Just like most college students, I am at a point right now where I have no idea what I "want to be when I grow up". For a little back ground- I enrolled in Nursing school last year (for no reason in particular, I'm interested in the health field and like helping people.. so perfect right?) and it's an Associates Degree program so I will be graduating this Spring. Long story short, these past 2 years have been miserable. I know that anybody who has gone through Nursing school has said the same thing, however it's usually worth it for them in the end. For me though, I think even after I graduate I'm not going to enjoy it; I don't necessarily enjoy the content or the clinicals. SO, that being said- I have absolutely no idea what to do now. As I mentioned before, I am interested in health care, and even more so helping people! Another important thing, is that I think I'm leaning more towards holistic health (acupuncture, reiki, etc.) than the typical health care. Any suggestions?? I will take any recommendations even if you're not sure if I'd enjoy them or not.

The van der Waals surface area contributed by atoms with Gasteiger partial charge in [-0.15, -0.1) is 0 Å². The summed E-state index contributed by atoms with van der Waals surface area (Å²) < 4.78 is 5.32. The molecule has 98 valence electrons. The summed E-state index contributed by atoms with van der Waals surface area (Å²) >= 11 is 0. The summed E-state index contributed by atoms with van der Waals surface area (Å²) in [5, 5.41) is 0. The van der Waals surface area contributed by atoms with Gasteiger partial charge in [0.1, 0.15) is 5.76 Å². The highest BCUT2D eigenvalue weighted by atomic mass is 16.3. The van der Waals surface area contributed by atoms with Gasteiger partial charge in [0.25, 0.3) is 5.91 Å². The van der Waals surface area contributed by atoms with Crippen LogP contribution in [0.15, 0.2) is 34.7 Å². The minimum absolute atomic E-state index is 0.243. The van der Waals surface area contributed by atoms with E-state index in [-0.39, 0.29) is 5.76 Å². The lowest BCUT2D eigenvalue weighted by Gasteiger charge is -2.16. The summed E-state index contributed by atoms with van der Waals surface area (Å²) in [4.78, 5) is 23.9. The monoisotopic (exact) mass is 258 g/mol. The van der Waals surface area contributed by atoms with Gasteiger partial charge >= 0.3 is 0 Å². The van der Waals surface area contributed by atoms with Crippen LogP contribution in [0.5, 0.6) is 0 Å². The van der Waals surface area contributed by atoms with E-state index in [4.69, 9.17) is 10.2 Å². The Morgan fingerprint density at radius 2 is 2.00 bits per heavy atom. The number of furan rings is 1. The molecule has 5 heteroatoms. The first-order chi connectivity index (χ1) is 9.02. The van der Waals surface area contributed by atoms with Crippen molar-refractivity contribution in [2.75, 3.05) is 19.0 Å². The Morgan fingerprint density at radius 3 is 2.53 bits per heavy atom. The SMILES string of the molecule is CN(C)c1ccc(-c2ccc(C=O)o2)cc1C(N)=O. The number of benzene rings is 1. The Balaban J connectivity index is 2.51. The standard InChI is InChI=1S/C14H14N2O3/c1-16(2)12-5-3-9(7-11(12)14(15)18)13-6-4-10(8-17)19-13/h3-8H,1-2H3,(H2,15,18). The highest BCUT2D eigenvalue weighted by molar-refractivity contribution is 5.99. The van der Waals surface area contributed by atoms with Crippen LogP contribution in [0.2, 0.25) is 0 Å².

Some ideas I have had are working with animals to heal people, opening my own "wellness center" that would include things such as massage and acupuncture. I just really don't know... I hate to say it, but money is important and I have been told all along to not go into a job for the money, but to find something I enjoy doing and the money will come. I'm trying to stick to that but I just can't seem to find something I think that I will enjoy.
Thank you for any help in advance!!
[ Answer this question ] Want to answer more questions in the Work & School category? Maybe give some free advice about: School? Rosey answered Tuesday October 12 2010, 2:29 am: Honey believe me, you are not alone! Many student nurses feel the same way you do. The ecomony we are in right now isn't helping matters any either. Many student nurses are unable to find employment. In fact many nursing graduates are unable to find work, RN's are needed but that is alot more schooling than the average two year program. The light at the end of the tunnel is the course requirements for the first two years of nursing are much in the same of many career paths. Associates degrees in science lead to many different avenues in the walks of education and professions, look into and you might discover that you dont need to take too many more classes to find a career you feel satisfied with. Hope this helps Rosey :) [ Rosey's advice column | Ask Rosey A Question ]
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